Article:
South Korea’s Fair Trade Commission vs. Google 

South Korea’s Fair Trade Commission vs. Google 

This week, South Korea’s competition regulator made an important announcement. It announced that it will fine Google 207.4 billion Korean won ($176.9 million) for allegedly abusing its dominant market position in the mobile operating system to stifle competition. Presently, the company’s Android operating system occupies the lion’s share of the smartphone market. 

It allegedly used its unique position to prevent smartphone makers like Samsung from using operating systems developed by rivals. The Korea Fair Trade Commission said Google required smartphone makers to agree to an “anti-fragmentation agreement” when signing with the tech giant over app store licenses and early access to the operating system.

Anti-Fragmentation Agreement prevented device makers from installing modified versions of Google’s operating system. The country’s antitrust regulator alleged that the company’s practice limited innovation in the development of new operating systems.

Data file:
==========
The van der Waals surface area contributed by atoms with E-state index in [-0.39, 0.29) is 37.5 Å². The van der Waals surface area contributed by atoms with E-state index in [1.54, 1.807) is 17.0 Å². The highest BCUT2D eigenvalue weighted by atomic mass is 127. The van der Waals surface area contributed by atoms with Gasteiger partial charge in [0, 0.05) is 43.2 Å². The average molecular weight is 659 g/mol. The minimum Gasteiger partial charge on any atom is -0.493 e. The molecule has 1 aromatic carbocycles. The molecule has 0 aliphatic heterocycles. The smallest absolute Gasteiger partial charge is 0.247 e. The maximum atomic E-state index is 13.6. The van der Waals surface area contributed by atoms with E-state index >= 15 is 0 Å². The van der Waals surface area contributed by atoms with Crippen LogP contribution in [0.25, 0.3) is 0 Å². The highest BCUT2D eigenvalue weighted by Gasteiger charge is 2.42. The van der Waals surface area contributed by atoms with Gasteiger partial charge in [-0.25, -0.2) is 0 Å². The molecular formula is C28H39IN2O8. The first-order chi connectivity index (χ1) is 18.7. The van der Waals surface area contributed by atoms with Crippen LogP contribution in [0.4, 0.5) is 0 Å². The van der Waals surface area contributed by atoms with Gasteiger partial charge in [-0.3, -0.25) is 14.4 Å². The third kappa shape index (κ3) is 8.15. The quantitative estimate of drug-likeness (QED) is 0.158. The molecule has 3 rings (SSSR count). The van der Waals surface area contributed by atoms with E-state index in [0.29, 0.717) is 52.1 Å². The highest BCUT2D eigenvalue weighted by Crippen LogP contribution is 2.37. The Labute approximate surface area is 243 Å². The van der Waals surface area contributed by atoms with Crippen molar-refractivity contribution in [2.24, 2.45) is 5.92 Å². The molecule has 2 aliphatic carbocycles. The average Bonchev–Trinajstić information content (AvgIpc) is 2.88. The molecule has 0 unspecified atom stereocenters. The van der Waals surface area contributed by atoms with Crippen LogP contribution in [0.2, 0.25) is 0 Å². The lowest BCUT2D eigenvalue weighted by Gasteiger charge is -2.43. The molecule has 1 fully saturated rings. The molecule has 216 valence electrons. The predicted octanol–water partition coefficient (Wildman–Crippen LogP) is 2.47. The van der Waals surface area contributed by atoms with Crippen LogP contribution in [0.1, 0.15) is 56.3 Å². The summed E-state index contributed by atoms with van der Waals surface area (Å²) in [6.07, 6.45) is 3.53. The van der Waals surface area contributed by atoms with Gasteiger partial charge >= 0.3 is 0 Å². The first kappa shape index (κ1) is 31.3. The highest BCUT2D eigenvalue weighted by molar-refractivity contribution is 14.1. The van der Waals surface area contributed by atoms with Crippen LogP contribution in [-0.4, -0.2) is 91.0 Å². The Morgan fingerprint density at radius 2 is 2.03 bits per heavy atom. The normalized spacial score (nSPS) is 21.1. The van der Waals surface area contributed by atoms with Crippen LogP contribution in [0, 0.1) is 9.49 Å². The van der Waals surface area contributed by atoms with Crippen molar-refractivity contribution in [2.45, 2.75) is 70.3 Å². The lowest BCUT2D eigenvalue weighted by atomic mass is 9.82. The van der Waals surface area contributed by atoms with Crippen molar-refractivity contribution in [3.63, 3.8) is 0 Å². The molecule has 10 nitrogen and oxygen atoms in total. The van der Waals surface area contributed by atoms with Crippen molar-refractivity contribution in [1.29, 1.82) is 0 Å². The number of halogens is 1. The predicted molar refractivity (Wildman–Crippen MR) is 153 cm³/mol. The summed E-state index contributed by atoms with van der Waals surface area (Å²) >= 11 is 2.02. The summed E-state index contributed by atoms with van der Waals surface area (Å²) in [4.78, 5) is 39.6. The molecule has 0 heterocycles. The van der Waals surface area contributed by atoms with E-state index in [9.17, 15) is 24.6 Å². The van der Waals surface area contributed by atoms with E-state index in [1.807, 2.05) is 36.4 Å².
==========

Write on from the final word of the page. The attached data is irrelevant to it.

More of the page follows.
Google and its position 

The tech giant’s spokesperson argued that Android’s compatibility program spurred hardware and software innovation. Google’s spokesperson also stated that its compatibility program brought success to Korean phone makers as well as developers.

The spokesperson stated that the regulator’s decision ignores those benefits. Its decision will undermine the advantages enjoyed by users. Google’s spokesperson also stated that the company will appeal to the regulator’s decision.

Even a $176.9 million fine is not a big deal for Google. Its parent company Alphabet reported $61.88 billion in revenue. Google’s total ad revenue rose to $50.44 billion, up 69% from the year-ago quarter. YouTube’s revenue surpassed $7 billion, drawing close to Netflix’s quarterly revenue, which was $7.34 billion. 

Nonetheless, the regulator’s decision is the latest setback for the company in South Korea. Last month, the country’s parliament approved a bill. That bill will allow app developers to avoid paying hefty commissions to main app store developers. Users will be able to pay via alternate platforms.